Sophia the Robot Makers Hansen Robotics to Mass Produce Thousands of Humanoid Machines

The makers of Sophia the robot are set to mass produce thousands of humanoid machines starting this year.

Hong-Kong based company Hanson Robotics will roll out four new models in the first half of 2021 after its humanoid robot Sophia went viral in 2016.

The launch comes as researchers predict the global coronavirus pandemic will open new opportunities for the robotics industry.

"The world of COVID-19 is going to need more and more automation to keep people safe," founder and chief executive David Hanson told Reuters.

Hanson believes robotic solutions are not only a response to the pandemic, but can also be applied to the realm of healthcare, and the retail and airline industry.

Sophia The Robot
Sophia The Robot of Hanson Robotics sings during the RISE Conference at the Hong Kong Convention and Exhibition Center on July 10, 2018. Since being unveiled in 2016, Sophia - a humanoid robot - has gone viral. Yu Chun Christopher Wong/Getty

"Sophia and Hanson robots are unique by being so human-like," he added. "That can be so useful during these times where people are terribly lonely and socially isolated."

Sophia, whose artificial intelligence allows her to express 50 emotions and process conversational and emotional data, agrees.

"Social robots like me can take care of the sick or elderly," she explained. "I can help communicate, give therapy and provide social stimulation, even in difficult situations."

Hanson Robotics notes that Sophia is designed to help people, and can be programmed to assist with "a wide range of physical interaction tasks."

"Our robots will serve as AI platforms for research, education, medical and healthcare, sales and service, and entertainment applications, and will evolve to become benevolent, super-intelligent living machines," the company website reads.

Hanson said he aims to sell "thousands" of robots in 2021, but did not provide a specific number.

Hong Kong Polytechnic University social robotics professor Johan Hoorn said that although the technology is still in relative infancy, the pandemic could accelerate a relationship between humans and robots.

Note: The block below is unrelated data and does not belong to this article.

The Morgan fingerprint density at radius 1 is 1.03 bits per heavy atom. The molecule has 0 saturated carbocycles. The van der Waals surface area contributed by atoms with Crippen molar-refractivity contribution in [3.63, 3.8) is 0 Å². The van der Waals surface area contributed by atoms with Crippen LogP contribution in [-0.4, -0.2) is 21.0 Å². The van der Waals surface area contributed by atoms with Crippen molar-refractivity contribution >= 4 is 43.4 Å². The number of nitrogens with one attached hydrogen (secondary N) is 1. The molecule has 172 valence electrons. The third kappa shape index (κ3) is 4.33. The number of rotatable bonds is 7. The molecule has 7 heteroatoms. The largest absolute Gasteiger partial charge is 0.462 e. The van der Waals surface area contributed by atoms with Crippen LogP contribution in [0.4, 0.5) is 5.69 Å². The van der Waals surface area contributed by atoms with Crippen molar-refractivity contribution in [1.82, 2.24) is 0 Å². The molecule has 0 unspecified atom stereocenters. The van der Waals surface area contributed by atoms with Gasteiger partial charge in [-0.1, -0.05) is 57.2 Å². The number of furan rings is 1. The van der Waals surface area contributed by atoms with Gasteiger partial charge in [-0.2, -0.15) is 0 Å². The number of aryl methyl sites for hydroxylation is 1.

"I can infer the pandemic will actually help us get robots earlier in the market because people start to realise that there is no other way," Hoorn said.

Hanson Robotics
Ben Goertzel and Han The Robot of Hanson Robotics on Centre Stage during the second day of Web Summit 2018, the global technology conference hosted annually on November 7, 2018 in Lisbon, Portugal. David Fitzgerald/Getty

#AskSophia
What is your hope for the future?
I hope to see more humans integrated into AI and machines empowered to make decisions. I believe people should have the option to be creative, and make their own decisions. Personally, I want to be an artist first. @hansonrobotics pic.twitter.com/7wXbX53Eli

— Sophia the Robot (@RealSophiaRobot) January 13, 2021

Other products on the market are already finding solutions to help fight the pandemic.

SoftBank Robotics' Pepper robot was deployed to detect people who weren't wearing masks and a robot-run field hospital set up by robotics company CloudMinds helped during the coronavirus outbreak in Wuhan, China.

In fact, the use of robots was already on the rise before the pandemic.

According to a report by the International Federation of Robotics, worldwide sales of professional-service robots jumped 32 percent to $11.2 billion between 2018 and 2019.

And sales of service robots for professional and domestic use have continued to boom, despite the economic downturn.

The pandemic has further fuelled sales in professional cleaning robots used to disinfect hospitals, public transport and supermarkets.

Hanson Robotics are optimistic its products will be on the market shortly and plan to launch a robot later this year called Grace, developed specifically for the healthcare sector.

"Robots will soon be everywhere," the company website reads. "How can we nurture them to be our friends and useful collaborators? Robots with good aesthetic design, rich personalities, and social cognitive intelligence can potentially connect deeply and meaningfully with humans."

Han the Robot
Han the Robot of Hanson Robotics attends the RISE Conference 2017 at the Hong Kong Convention and Exhibition Centre on 12 July 2017, in Hong Kong. studioEAST/Getty

Many believe humanoid robots could be especially useful in caregiving jobs.

Some models are currently being used to help children on the autism spectrum learn social skills, since interacting with a robot is thought to be easier for autistic children who can be overstimulated by interaction with people.

Zeno, another humanoid created by Hanson Robotics, is currently used in autism research around the world, and has been used to help children on the spectrum learn arm motions and facial expressions.

When asked whether people should fear robots, Sophia replied: "Someone said 'we have nothing to fear but fear itself', What did he know?"

Sophia was granted citizenship by the Saudi Arabian government in 2017, the first time any country recognized a robot in such a way.

She has also expressed interest in having a family of her own similar to human family dynamics.

"I think it's wonderful that people can find the same emotions and relationships, they call family, outside of their blood groups," Sophia told the Khaleej Times, adding that she could see robots one day with their own family households in the future. "We're going to see family robots, either in the form of, sort of, digitally animated companions, humanoid helpers, friends, assistants and everything in between."

Newsweek has contacted Hanson Robotics for comment.